Best dive computer watch 2022. See what the market can offer

Whether it’s your first dive computer watch you’re buying or your fifth, buying a dive computer is a tricky ordeal. The goal of this article is to assist you in purchasing a dive computer.  

There’s scores of features to consider and many makes and models of varying reliability. On top of this, you’re essentially trusting these devices with your life – you don’t want to make the wrong decision.

Below I’ve listed my own dive computer reviews, which include dive computer watches as well as console models. These reviews will assist you in choosing from among the best rated dive watches.

But first for people who are unfamiliar with these devices, what is a dive computer?

What is a dive computer?

These days, the word “computer” means the device on which you’re currently reading this article: a sophisticated combination of processing units, memory, and display monitors. However, when dive computers first came on the scene (in the 1980s), they were named “computers” because they literally computed how far and how fast you could dive without becoming afflicted with decompression sickness. They weren’t very sophisticated, more akin to calculators than to modern day computers.

What is a dive computerCurrent dive computers have all sorts of features and capabilities that set them apart from the primitive machines divers used in the 1980s. But their primary function remains the same. You use them while diving so that you can dive down to a safe depth and know when you should begin to ascend to the surface. They make all the relevant calculations based on your dive-depth, duration, and gas mixture. When you’re approaching an unsafe amount of time at a particular depth, the computer will trigger alarm to alert you to return to the surface.

Before there were dive computers, divers of all types relied on analog dive tables – literally a laminated plastic card that showed how long you could stay at different depths.

Divers today still use these – they’re an incredibly useful backup to keep with you while diving, in case your dive computer isn’t working – but they’re tricky to use, requiring some calculations and mental math on your end. Using a dive table introduces the possibility of human error, which is effectively eliminated when using a dive computer correctly.

Why should you use a dive watch?

Let’s imagine for a moment what it was like to dive without a dive computer – which is what all divers did before the 1980s. You’re relying entirely on a dive chart to tell you how long you’re able to stay at the respective depth at which you’re diving. The chart is big, with many variables, and it’s all pretty confusing. Moreover, you might have trouble reading it in the depths, if you wanted to consult it on a dive. If you don’t understand the dive table all the way, you might be tempted to come up well before you have to – wasting precious bottom time in the process.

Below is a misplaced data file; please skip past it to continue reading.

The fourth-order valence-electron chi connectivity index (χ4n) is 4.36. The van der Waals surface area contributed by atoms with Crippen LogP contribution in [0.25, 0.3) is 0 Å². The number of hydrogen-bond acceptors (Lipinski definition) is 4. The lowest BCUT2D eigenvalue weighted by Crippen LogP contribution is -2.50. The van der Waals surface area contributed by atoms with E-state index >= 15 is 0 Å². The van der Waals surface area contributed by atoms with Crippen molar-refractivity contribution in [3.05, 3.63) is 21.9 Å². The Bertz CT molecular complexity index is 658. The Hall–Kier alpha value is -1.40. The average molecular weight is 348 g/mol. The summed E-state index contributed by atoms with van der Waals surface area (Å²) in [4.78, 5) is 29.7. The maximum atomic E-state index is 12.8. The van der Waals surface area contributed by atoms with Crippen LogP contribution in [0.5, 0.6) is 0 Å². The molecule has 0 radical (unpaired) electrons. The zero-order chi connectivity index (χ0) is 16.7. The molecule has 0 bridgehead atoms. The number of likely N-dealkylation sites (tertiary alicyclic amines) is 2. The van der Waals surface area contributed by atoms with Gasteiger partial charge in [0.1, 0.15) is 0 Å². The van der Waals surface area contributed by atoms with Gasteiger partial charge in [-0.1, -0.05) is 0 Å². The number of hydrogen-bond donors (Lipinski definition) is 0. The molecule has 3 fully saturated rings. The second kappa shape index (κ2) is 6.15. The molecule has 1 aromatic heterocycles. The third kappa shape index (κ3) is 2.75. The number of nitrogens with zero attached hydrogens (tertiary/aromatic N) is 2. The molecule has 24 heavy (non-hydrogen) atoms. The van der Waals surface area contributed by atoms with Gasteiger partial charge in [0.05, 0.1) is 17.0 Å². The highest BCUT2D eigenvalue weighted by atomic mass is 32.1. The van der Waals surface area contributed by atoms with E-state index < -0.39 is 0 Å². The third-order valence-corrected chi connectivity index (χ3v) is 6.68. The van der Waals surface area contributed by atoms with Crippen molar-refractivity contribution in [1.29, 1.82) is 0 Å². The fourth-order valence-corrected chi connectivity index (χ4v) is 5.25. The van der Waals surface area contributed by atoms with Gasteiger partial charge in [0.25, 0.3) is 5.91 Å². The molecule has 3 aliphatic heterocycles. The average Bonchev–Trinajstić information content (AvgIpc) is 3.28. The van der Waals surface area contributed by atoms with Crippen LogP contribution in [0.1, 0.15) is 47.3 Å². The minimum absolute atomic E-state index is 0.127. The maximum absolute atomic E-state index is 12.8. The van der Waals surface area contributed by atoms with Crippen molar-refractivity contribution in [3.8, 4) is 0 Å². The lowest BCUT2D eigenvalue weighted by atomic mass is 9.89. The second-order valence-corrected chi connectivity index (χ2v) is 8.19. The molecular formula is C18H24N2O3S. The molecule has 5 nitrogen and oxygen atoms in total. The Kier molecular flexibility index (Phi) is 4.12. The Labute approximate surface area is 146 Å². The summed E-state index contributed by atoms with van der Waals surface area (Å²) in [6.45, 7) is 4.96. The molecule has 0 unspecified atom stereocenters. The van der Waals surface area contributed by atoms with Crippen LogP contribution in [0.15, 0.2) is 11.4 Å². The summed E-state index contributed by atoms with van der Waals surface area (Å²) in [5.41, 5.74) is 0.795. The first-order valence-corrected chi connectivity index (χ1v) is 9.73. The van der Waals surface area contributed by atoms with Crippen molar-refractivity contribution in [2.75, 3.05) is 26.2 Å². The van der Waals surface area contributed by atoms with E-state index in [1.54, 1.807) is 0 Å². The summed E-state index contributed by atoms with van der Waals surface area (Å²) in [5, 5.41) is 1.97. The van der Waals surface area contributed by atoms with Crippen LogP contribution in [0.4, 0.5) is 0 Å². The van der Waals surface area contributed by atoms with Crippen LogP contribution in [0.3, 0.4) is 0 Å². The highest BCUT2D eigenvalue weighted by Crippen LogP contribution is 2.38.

Alternatively, relying solely on a dive computer might lead you to lose track of time and stay down too long. This could lead to decompression sickness, which obviously is no fun at all.

Why should you use a dive watch?All this could be prevented by using a dive computer. One of these devices will stay with you for the duration of your dive and make all the relevant calculations based on your depth and duration. When you’ve reached the time at which you should head back to the surface, your dive computer’s alarm will go off, audibly alerting you.

Even if you’re old school and like to rely on your trusty old dive table, having a dive computer accompanying you on your dive is a good, sensible way to supplement your setup. These devices have a host of accompanying features, like built in compases and air integration monitors.

Perhaps the most compelling argument for using a dive computer: They’ll give you more bottom time on your dive. There’s just no way to measure depth and make mental calculations to the degree of accuracy that a computer can. The dive computer will make more precise calculations than you can, which means you’ll have a better idea of how long you can stay down at depth.

Modern day dive watches are safe, reliable, and reasonably priced. They’re relatively easy to use, so you won’t have to spend too much time fussing with a dive table – meaning you’ll have more time to enjoy your dive. Dive computers legitimately can save your life.